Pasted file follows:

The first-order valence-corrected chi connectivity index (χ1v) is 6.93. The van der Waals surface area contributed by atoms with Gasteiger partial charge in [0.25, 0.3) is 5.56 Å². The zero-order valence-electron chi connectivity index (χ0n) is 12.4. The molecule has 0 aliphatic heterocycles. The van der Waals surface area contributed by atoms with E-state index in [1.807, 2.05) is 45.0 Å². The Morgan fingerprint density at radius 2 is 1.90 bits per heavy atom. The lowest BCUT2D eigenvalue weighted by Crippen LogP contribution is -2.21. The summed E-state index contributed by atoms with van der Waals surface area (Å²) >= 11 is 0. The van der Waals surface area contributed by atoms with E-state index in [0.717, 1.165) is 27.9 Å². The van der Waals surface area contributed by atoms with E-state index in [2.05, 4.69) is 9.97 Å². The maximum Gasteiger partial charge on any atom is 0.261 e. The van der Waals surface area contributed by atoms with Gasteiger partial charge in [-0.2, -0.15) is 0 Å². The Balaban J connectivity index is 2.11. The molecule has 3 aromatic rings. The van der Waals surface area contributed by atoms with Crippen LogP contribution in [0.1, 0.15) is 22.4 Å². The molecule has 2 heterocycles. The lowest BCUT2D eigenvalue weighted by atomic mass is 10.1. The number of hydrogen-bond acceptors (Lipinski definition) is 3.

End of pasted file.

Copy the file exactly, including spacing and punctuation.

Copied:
The first-order valence-corrected chi connectivity index (χ1v) is 6.93. The van der Waals surface area contributed by atoms with Gasteiger partial charge in [0.25, 0.3) is 5.56 Å². The zero-order valence-electron chi connectivity index (χ0n) is 12.4. The molecule has 0 aliphatic heterocycles. The van der Waals surface area contributed by atoms with E-state index in [1.807, 2.05) is 45.0 Å². The Morgan fingerprint density at radius 2 is 1.90 bits per heavy atom. The lowest BCUT2D eigenvalue weighted by Crippen LogP contribution is -2.21. The summed E-state index contributed by atoms with van der Waals surface area (Å²) >= 11 is 0. The van der Waals surface area contributed by atoms with E-state index in [0.717, 1.165) is 27.9 Å². The van der Waals surface area contributed by atoms with E-state index in [2.05, 4.69) is 9.97 Å². The maximum Gasteiger partial charge on any atom is 0.261 e. The van der Waals surface area contributed by atoms with Gasteiger partial charge in [-0.2, -0.15) is 0 Å². The Balaban J connectivity index is 2.11. The molecule has 3 aromatic rings. The van der Waals surface area contributed by atoms with Crippen LogP contribution in [0.1, 0.15) is 22.4 Å². The molecule has 2 heterocycles. The lowest BCUT2D eigenvalue weighted by atomic mass is 10.1. The number of hydrogen-bond acceptors (Lipinski definition) is 3.